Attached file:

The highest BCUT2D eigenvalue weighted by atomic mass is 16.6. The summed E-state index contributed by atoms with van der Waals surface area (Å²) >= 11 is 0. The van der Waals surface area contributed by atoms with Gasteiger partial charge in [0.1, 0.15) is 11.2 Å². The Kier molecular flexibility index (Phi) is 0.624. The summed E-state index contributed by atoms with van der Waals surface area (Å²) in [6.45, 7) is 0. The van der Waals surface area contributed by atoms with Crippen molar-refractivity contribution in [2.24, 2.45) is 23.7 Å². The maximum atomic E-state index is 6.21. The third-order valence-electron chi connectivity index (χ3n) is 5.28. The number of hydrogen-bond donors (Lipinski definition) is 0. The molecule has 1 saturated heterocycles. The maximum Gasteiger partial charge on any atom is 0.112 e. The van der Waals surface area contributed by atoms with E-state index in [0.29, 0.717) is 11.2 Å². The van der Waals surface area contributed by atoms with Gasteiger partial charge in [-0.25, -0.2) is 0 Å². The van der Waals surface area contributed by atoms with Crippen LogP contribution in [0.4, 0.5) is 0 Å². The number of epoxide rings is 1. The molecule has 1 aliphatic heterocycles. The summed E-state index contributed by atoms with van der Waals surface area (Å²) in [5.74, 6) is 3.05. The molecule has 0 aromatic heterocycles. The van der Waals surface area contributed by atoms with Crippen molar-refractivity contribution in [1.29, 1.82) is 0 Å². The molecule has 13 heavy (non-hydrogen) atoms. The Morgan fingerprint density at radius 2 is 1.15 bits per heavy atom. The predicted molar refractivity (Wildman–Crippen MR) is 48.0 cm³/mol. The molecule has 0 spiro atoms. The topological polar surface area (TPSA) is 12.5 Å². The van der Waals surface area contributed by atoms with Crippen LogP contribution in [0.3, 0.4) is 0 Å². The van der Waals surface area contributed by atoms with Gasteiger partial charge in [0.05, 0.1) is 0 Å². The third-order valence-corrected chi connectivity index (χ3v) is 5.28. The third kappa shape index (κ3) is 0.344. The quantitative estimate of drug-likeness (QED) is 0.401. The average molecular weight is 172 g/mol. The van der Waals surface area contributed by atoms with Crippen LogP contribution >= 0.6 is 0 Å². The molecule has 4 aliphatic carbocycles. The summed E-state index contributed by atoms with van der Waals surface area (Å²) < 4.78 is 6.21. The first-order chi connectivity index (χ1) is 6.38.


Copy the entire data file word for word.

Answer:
The highest BCUT2D eigenvalue weighted by atomic mass is 16.6. The summed E-state index contributed by atoms with van der Waals surface area (Å²) >= 11 is 0. The van der Waals surface area contributed by atoms with Gasteiger partial charge in [0.1, 0.15) is 11.2 Å². The Kier molecular flexibility index (Phi) is 0.624. The summed E-state index contributed by atoms with van der Waals surface area (Å²) in [6.45, 7) is 0. The van der Waals surface area contributed by atoms with Crippen molar-refractivity contribution in [2.24, 2.45) is 23.7 Å². The maximum atomic E-state index is 6.21. The third-order valence-electron chi connectivity index (χ3n) is 5.28. The number of hydrogen-bond donors (Lipinski definition) is 0. The molecule has 1 saturated heterocycles. The maximum Gasteiger partial charge on any atom is 0.112 e. The van der Waals surface area contributed by atoms with E-state index in [0.29, 0.717) is 11.2 Å². The van der Waals surface area contributed by atoms with Gasteiger partial charge in [-0.25, -0.2) is 0 Å². The van der Waals surface area contributed by atoms with Crippen LogP contribution in [0.4, 0.5) is 0 Å². The number of epoxide rings is 1. The molecule has 1 aliphatic heterocycles. The summed E-state index contributed by atoms with van der Waals surface area (Å²) in [5.74, 6) is 3.05. The molecule has 0 aromatic heterocycles. The van der Waals surface area contributed by atoms with Crippen molar-refractivity contribution in [1.29, 1.82) is 0 Å². The molecule has 13 heavy (non-hydrogen) atoms. The Morgan fingerprint density at radius 2 is 1.15 bits per heavy atom. The predicted molar refractivity (Wildman–Crippen MR) is 48.0 cm³/mol. The molecule has 0 spiro atoms. The topological polar surface area (TPSA) is 12.5 Å². The van der Waals surface area contributed by atoms with Crippen LogP contribution in [0.3, 0.4) is 0 Å². The van der Waals surface area contributed by atoms with Gasteiger partial charge in [0.05, 0.1) is 0 Å². The third-order valence-corrected chi connectivity index (χ3v) is 5.28. The third kappa shape index (κ3) is 0.344. The quantitative estimate of drug-likeness (QED) is 0.401. The average molecular weight is 172 g/mol. The van der Waals surface area contributed by atoms with Crippen LogP contribution >= 0.6 is 0 Å². The molecule has 4 aliphatic carbocycles. The summed E-state index contributed by atoms with van der Waals surface area (Å²) < 4.78 is 6.21. The first-order chi connectivity index (χ1) is 6.38.